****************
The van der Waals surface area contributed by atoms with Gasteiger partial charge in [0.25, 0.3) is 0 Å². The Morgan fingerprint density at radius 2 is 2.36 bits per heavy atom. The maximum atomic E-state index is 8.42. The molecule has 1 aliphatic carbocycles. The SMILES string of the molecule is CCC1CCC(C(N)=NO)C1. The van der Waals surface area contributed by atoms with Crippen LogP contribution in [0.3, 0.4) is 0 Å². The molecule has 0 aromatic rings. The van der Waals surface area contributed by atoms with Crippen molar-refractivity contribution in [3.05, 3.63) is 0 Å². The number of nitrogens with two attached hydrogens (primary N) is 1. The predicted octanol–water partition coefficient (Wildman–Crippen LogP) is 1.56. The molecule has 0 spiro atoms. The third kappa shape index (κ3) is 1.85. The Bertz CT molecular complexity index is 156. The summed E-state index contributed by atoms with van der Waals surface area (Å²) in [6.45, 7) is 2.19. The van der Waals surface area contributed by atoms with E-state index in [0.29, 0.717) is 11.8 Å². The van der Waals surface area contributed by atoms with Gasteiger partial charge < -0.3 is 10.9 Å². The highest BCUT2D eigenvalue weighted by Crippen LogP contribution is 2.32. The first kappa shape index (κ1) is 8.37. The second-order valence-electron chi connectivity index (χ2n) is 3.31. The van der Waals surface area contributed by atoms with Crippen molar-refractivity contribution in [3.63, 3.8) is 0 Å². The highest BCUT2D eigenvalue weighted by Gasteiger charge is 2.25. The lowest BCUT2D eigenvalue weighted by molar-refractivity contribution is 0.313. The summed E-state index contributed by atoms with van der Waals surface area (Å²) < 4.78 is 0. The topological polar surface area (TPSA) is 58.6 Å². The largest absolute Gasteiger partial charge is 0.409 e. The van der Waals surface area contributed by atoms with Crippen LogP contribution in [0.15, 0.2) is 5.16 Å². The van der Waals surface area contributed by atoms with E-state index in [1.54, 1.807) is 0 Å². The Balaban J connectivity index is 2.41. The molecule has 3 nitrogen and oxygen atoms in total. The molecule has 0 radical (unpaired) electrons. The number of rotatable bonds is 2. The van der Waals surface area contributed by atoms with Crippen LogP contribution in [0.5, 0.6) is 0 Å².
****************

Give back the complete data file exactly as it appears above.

The van der Waals surface area contributed by atoms with Gasteiger partial charge in [0.25, 0.3) is 0 Å². The Morgan fingerprint density at radius 2 is 2.36 bits per heavy atom. The maximum atomic E-state index is 8.42. The molecule has 1 aliphatic carbocycles. The SMILES string of the molecule is CCC1CCC(C(N)=NO)C1. The van der Waals surface area contributed by atoms with Crippen LogP contribution in [0.3, 0.4) is 0 Å². The molecule has 0 aromatic rings. The van der Waals surface area contributed by atoms with Crippen molar-refractivity contribution in [3.05, 3.63) is 0 Å². The number of nitrogens with two attached hydrogens (primary N) is 1. The predicted octanol–water partition coefficient (Wildman–Crippen LogP) is 1.56. The molecule has 0 spiro atoms. The third kappa shape index (κ3) is 1.85. The Bertz CT molecular complexity index is 156. The summed E-state index contributed by atoms with van der Waals surface area (Å²) in [6.45, 7) is 2.19. The van der Waals surface area contributed by atoms with E-state index in [0.29, 0.717) is 11.8 Å². The van der Waals surface area contributed by atoms with Gasteiger partial charge < -0.3 is 10.9 Å². The highest BCUT2D eigenvalue weighted by Crippen LogP contribution is 2.32. The first kappa shape index (κ1) is 8.37. The second-order valence-electron chi connectivity index (χ2n) is 3.31. The van der Waals surface area contributed by atoms with Crippen molar-refractivity contribution in [3.63, 3.8) is 0 Å². The highest BCUT2D eigenvalue weighted by Gasteiger charge is 2.25. The lowest BCUT2D eigenvalue weighted by molar-refractivity contribution is 0.313. The summed E-state index contributed by atoms with van der Waals surface area (Å²) < 4.78 is 0. The topological polar surface area (TPSA) is 58.6 Å². The largest absolute Gasteiger partial charge is 0.409 e. The van der Waals surface area contributed by atoms with Crippen LogP contribution in [0.15, 0.2) is 5.16 Å². The van der Waals surface area contributed by atoms with E-state index in [1.54, 1.807) is 0 Å². The Balaban J connectivity index is 2.41. The molecule has 3 nitrogen and oxygen atoms in total. The molecule has 0 radical (unpaired) electrons. The number of rotatable bonds is 2. The van der Waals surface area contributed by atoms with Crippen LogP contribution in [0.5, 0.6) is 0 Å².